Twenty years ago, three lawyers got together and founded Freeman Mathis & Gary. “I’m not quite sure how we decided to do it—so you can see how well thought out it was,” says founding partner Ben Mathis. In the years since, the firm has grown from three attorneys in one Atlanta office in the Galleria to nearly 130 lawyers in 14 offices across seven states.
Looking back, Mathis says the firm’s growth was the result of a disciplined focus, as well as a response to clients’ needs. Part One of the plan was for the founders to establish a reputation as top civil litigators. Part Two was to look for easy alliances—bringing into the firm lawyers the founders knew and respected. Part Three—and this was the most challenging—was to use its hard-earned reputation to attract laterals and mergers with other firms.
The firm quickly established itself as a leader in civil litigation. Mathis concentrated on employment litigation. His co-founding partners, Ted Freeman and Bart Gary, focused on government and construction practices, respectively. Twenty years later, the firm is still strong in its founding practice areas.
The firm grew organically at first. Its first merger (Mathis doesn’t use the word “acquisition,” because it doesn’t convey the cultural fusion that occurs) was in 2008 with the firm of Jack Hancock, who represented Clayton County. He is still the primary outside lawyer for the county and works out of the firm’s office in Forest Park.
FMG continued to hire more attorneys as it monitored the business environment. About five years ago, the firm determined that it needed to hire lawyers in more geographic regions. The decision was driven by national insurance carriers seeking to consolidate their work among fewer firms. FMG developed a strategic plan to merge with firms that shared its primary practice areas. Expanding also would help with recruitment and retention.
The first merger under the strategic plan was in 2013 with a small, San Francisco employment firm. It gave FMG its first West Coast office. The firms were acquainted before the merger. “It was really driven by personalities,” Mathis explains. “We were very familiar with the lawyers and mutually referred clients to each other. It was a perfect fit for our foray into that expansion.”
The cultural connection is extremely important, Mathis says. “We have tried to be thoughtful. We have some real strengths and want to do what we do well,” he says, describing his firm as a specialty litigation firm that will only take cases in certain practice areas.
“We wanted to put ourselves in the position to protect our existing practices while expanding our reach,” Mathis says. The goal of the firm, he says, is to strike the elusive balance between the advantages of a large firm, such as the ability to service a single client in multiple states, with the cultural feel of a small firm, where everyone knows each other. They have walked away from mergers with excellent attorneys who worked in silos and wouldn’t fit into the FMG management structure.
FMG was successful with its initial mergers with attorneys it knew well. Eventually, though, they were looking to grow more substantially. As Mathis puts it, “In a perfect world, you want to merge with people who you have long-established relationships with—but that may not work for a long-term strategy.”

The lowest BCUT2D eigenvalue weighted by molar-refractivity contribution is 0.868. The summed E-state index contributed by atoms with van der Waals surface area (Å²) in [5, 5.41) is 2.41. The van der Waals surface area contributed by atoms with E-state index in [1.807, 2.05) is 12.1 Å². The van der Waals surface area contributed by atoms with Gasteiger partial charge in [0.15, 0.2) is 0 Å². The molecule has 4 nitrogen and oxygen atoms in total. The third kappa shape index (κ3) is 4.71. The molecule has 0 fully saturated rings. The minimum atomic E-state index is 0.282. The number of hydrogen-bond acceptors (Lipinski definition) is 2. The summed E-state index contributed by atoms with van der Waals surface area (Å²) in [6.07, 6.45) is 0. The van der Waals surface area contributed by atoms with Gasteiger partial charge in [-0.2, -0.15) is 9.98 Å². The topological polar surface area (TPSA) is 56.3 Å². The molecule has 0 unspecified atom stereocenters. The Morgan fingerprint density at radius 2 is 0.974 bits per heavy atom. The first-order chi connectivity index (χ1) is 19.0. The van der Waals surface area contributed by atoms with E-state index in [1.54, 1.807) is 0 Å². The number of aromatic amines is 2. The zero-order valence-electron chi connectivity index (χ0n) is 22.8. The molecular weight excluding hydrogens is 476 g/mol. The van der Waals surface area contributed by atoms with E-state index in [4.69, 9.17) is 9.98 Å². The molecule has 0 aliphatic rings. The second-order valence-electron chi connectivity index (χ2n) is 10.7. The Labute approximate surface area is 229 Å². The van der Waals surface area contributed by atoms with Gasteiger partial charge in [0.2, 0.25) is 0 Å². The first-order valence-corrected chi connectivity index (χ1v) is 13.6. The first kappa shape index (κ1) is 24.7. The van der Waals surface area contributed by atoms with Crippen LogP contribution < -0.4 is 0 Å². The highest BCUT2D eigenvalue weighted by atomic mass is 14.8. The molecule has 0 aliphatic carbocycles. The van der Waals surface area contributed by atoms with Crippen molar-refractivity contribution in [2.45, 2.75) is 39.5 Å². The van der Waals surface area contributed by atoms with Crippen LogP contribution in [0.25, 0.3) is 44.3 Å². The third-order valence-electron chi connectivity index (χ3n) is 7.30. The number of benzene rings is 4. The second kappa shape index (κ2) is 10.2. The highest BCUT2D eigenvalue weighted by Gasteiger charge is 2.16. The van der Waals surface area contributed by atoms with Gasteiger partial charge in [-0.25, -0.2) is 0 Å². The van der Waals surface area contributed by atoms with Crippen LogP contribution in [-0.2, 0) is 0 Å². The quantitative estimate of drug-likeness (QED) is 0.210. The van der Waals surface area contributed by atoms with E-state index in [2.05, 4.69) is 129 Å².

Other firms were reaching the same conclusion—they needed to be part of a national group to compete. FMG already had a San Francisco presence and wanted to expand its California offices. It reached out to Gilbert Kelly in 2015, a legacy California firm with deep roots in the state that had been in operation for 76 years. Proof that cold calls work: The firms merged almost two years after that initial call. The merger was the firm’s largest to date, expanding it by 25 percent and adding 31 lawyers in Los Angeles, San Francisco, San Diego and Sacramento. And earlier this year, FMG merged with a 12-lawyer financial services firm in Hermosa Beach, Calif. With nearly 60 lawyers in California, FMG has successfully made itself into a bicoastal player.
The key to the firm’s management strategy is focusing on practice areas. “We don’t want our lawyers to think of themselves as belonging to a particular office, but to view themselves as being in the employment law section, for example, and happening to work in the Los Angeles office,” Mathis says.
While the practice areas work together across the country, a firmwide culture based on the founders’ principles pervades the firm. Mathis points to the compensation structure as an example. Unlike most large law firms, it doesn’t demand specific billing goals to make equity partner. Mathis believes distilling things down to a number dilutes the old school partnership that underpins the firm’s culture and recognition of professional obligations.
Shared values—sometimes an overused and hollow word in law firms and businesses—shouldn’t be discounted when building a law firm, Mathis counsels. “We believe our partners have embraced that working together as a true team is better for everyone’s success. A lot of people say that, but fewer actually mean it,” Mathis advises. “We are fortunate to have attracted lawyers who really have bought into that approach, and our future growth will be dependent on continuing to find attorneys who share this belief.”
Robin Hensley’s column is based on her work as president of Raising the Bar and coaching lawyers in business development for more than 25 years. She is the author of “Raising the Bar: Legendary Rainmakers Share Their Business Development Secrets.